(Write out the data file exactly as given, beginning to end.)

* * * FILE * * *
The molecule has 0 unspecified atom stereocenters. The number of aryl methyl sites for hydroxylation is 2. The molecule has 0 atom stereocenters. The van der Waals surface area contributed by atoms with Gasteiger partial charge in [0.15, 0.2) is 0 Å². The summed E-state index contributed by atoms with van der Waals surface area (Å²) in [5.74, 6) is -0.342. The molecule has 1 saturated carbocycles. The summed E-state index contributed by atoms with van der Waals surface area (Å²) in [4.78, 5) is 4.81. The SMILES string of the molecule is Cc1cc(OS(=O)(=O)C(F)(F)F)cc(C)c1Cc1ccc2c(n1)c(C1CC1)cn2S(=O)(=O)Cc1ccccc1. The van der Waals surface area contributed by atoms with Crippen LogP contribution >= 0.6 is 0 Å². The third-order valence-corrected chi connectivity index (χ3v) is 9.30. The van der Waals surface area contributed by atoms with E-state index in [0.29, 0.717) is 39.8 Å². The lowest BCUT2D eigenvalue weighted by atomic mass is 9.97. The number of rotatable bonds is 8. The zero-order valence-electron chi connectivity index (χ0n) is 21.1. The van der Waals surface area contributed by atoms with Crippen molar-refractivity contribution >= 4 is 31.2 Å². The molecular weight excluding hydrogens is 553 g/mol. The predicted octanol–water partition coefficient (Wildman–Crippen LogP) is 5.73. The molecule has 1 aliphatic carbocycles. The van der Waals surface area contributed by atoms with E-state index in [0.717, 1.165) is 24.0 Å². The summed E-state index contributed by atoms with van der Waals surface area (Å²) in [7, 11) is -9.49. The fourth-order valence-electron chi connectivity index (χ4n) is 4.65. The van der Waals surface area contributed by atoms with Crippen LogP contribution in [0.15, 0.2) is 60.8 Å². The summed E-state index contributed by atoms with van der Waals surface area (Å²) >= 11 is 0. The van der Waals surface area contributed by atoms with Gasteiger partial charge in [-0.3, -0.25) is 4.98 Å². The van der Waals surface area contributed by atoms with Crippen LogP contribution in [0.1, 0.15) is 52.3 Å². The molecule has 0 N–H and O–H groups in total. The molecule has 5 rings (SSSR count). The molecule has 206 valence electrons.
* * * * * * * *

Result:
The molecule has 0 unspecified atom stereocenters. The number of aryl methyl sites for hydroxylation is 2. The molecule has 0 atom stereocenters. The van der Waals surface area contributed by atoms with Gasteiger partial charge in [0.15, 0.2) is 0 Å². The summed E-state index contributed by atoms with van der Waals surface area (Å²) in [5.74, 6) is -0.342. The molecule has 1 saturated carbocycles. The summed E-state index contributed by atoms with van der Waals surface area (Å²) in [4.78, 5) is 4.81. The SMILES string of the molecule is Cc1cc(OS(=O)(=O)C(F)(F)F)cc(C)c1Cc1ccc2c(n1)c(C1CC1)cn2S(=O)(=O)Cc1ccccc1. The van der Waals surface area contributed by atoms with Crippen LogP contribution >= 0.6 is 0 Å². The third-order valence-corrected chi connectivity index (χ3v) is 9.30. The van der Waals surface area contributed by atoms with E-state index in [0.29, 0.717) is 39.8 Å². The lowest BCUT2D eigenvalue weighted by atomic mass is 9.97. The number of rotatable bonds is 8. The zero-order valence-electron chi connectivity index (χ0n) is 21.1. The van der Waals surface area contributed by atoms with Crippen molar-refractivity contribution >= 4 is 31.2 Å². The molecular weight excluding hydrogens is 553 g/mol. The predicted octanol–water partition coefficient (Wildman–Crippen LogP) is 5.73. The molecule has 1 aliphatic carbocycles. The van der Waals surface area contributed by atoms with E-state index in [0.717, 1.165) is 24.0 Å². The summed E-state index contributed by atoms with van der Waals surface area (Å²) in [7, 11) is -9.49. The fourth-order valence-electron chi connectivity index (χ4n) is 4.65. The van der Waals surface area contributed by atoms with Crippen LogP contribution in [0.15, 0.2) is 60.8 Å². The summed E-state index contributed by atoms with van der Waals surface area (Å²) >= 11 is 0. The van der Waals surface area contributed by atoms with Gasteiger partial charge in [-0.3, -0.25) is 4.98 Å². The van der Waals surface area contributed by atoms with Crippen LogP contribution in [0.1, 0.15) is 52.3 Å². The molecule has 0 N–H and O–H groups in total. The molecule has 5 rings (SSSR count). The molecule has 206 valence electrons.